Even as the opposition Grand Alliance partners struggle to reach a seat-sharing deal, the ruling NDA on Sunday finally announced the number of the seats its three constituents will be contesting in Bihar, which has a total of 40 Lok Sabha seats. Significantly, the Bihar BJP bent over backwards to please its two allies, the JD-U and the LJP, by gifting them as many as six of its sitting seats ~ a move which is set to leave the saffron camp in the fire of rebellion in the days to come.
Angry supporters of the MPs who lost their seats to their allies have already started tendering resignation en mass to register their protest.
The BJP had won as many as 22 seats out of the state’s total 40 LS seats in the last LS polls but the party has surrendered six of its sitting seats to its two allies to ensure it performs well in the LS polls. Of these six seats, five have gone to the chief minister Nitish Kumar’s JD-U, the latest entrant to the NDA, whereas one seat, Nawada, has gone to the LJP’s share.
Nawada is currently represented by firebrand BJP leader and one of the most controversial BJP ministers, Giriraj Singh. This means Singh will have to either go without a ticket or, more probably, shift to some other constituency. The BJP has given the majority of the Muslim-dominated seats, such as Kishanganj, Katihar, Purnia, Supaul, Bhangalpur and Siwan to the JD-U in apparent hope of wooing woo minority voters on the “secular” image of chief minister Kumar who till recently was the second choice of Muslim voters after RJD chief Lalu Prasad. The recent flip-flops by Kumar, however, dented his image very much and it is to be seen if he is able to still attract the minority votes to the NDA.
In the last LS polls, the UPA comprising the RJD, Congress and the NCP had made a near-clean sweep in the border region, winning Araria, Bhagalpur, Kishanganj, Katihar and Supaul at the height of the Narendra Modi wave which saw a huge polarisation of the Muslim voters. Kumar’s JD-U was not a part of the NDA then and had pitted itself against both the NDA and the UPA, ending up winning only two out of the total 40 seats it had contested in alliance with the CPI.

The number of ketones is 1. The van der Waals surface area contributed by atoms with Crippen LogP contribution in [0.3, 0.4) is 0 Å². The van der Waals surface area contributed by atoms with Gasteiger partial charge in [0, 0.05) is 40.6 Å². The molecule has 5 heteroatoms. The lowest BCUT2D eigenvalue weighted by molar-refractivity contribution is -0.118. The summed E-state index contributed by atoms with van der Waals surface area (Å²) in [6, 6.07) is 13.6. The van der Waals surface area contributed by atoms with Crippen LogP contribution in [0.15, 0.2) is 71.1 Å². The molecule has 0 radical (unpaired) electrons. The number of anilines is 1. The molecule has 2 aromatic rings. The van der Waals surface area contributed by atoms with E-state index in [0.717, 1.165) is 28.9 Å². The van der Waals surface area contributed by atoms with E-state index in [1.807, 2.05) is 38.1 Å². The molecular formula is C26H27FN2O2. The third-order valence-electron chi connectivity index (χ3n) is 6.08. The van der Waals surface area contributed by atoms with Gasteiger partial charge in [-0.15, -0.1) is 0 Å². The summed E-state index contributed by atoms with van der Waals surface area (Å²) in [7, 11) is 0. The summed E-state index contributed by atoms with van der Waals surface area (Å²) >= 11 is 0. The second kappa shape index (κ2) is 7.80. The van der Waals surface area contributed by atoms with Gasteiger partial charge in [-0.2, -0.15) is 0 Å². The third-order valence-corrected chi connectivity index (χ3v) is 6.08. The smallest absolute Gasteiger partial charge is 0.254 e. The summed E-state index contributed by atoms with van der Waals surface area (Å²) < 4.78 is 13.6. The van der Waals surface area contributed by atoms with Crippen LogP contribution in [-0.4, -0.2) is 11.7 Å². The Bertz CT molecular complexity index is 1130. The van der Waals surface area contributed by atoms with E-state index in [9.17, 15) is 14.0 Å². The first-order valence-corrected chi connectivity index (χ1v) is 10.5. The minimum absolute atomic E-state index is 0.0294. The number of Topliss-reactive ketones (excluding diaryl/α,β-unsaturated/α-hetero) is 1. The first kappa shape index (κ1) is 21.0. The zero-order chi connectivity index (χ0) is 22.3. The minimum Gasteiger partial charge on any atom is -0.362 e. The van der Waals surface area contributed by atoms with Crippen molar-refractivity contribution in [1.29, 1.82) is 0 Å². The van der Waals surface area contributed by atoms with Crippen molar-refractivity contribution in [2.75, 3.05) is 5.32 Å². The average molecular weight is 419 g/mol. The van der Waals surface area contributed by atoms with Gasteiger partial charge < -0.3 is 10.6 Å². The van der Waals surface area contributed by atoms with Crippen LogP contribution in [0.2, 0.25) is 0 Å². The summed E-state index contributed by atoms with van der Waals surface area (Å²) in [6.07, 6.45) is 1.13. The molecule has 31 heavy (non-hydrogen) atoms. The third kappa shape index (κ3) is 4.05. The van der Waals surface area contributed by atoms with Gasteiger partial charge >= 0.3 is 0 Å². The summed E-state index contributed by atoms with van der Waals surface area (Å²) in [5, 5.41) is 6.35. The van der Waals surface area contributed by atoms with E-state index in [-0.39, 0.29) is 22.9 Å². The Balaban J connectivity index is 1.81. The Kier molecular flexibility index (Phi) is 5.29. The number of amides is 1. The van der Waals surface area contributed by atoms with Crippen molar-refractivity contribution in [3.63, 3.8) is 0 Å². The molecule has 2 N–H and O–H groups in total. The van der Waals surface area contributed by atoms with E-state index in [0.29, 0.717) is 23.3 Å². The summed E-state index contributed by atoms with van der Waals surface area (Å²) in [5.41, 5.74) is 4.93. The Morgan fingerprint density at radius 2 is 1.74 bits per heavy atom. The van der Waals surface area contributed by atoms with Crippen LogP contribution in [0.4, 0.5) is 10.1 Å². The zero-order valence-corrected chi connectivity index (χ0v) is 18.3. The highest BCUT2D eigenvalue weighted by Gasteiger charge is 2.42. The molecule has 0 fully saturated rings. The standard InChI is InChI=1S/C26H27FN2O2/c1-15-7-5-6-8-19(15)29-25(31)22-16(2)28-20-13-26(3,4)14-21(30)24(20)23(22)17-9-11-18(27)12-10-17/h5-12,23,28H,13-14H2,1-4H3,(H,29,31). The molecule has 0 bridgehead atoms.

“We have reached a seat-sharing deal through mutual understanding and hope to make a clean sweep in Bihar,” state JD-U president Vashishtha Narayan Singh told a press conference in the presence of Bihar BJP chief Nityanand Rai and LJP’s state chief Pashupati Kumar Paras.
Although the leaders withheld the list of candidates apparently to avoid rebellion in the party, the loss of sitting seats has caused unrest in the party. The first sign of revolt came from West Champaran district where as many as 15 mandal presidents, two district office bearers,, IT cell coordinators, and the president of the district farmer cell resigned in protest against allocation of Valimikinagar LS seat to the JD-U.
Similar unrest prevails in the district party units in the Jhanjharpur, Gaya, Siwan and Gopalganj, and the coming days are going to be tumultuous for the BJP.
In sharp contrast to the NDA, the Grand Alliance has come to the brink of a premature breakup in view of hardened stance allegedly being adopted by the Congress and some allies over allocation of seats. A number of new parties such as the Rashtriya Lok Samaat Party (RLSP), Hindustani Awam Morcha (HAM), Vikassheel Instan Party (VIP) and Loktantrik Janata Dal (LJD) have joined the Grand Alliance.
The RJD has been asking the Congress to bring down the number of its seats so as to accommodate the new allies but the former has been adamant on not going below 11 while the RJD wants to spare 8-9 seats. The rigidity being shown by the Congress has also encouraged the other smaller parties to seek more seats, which has left the GA in trouble.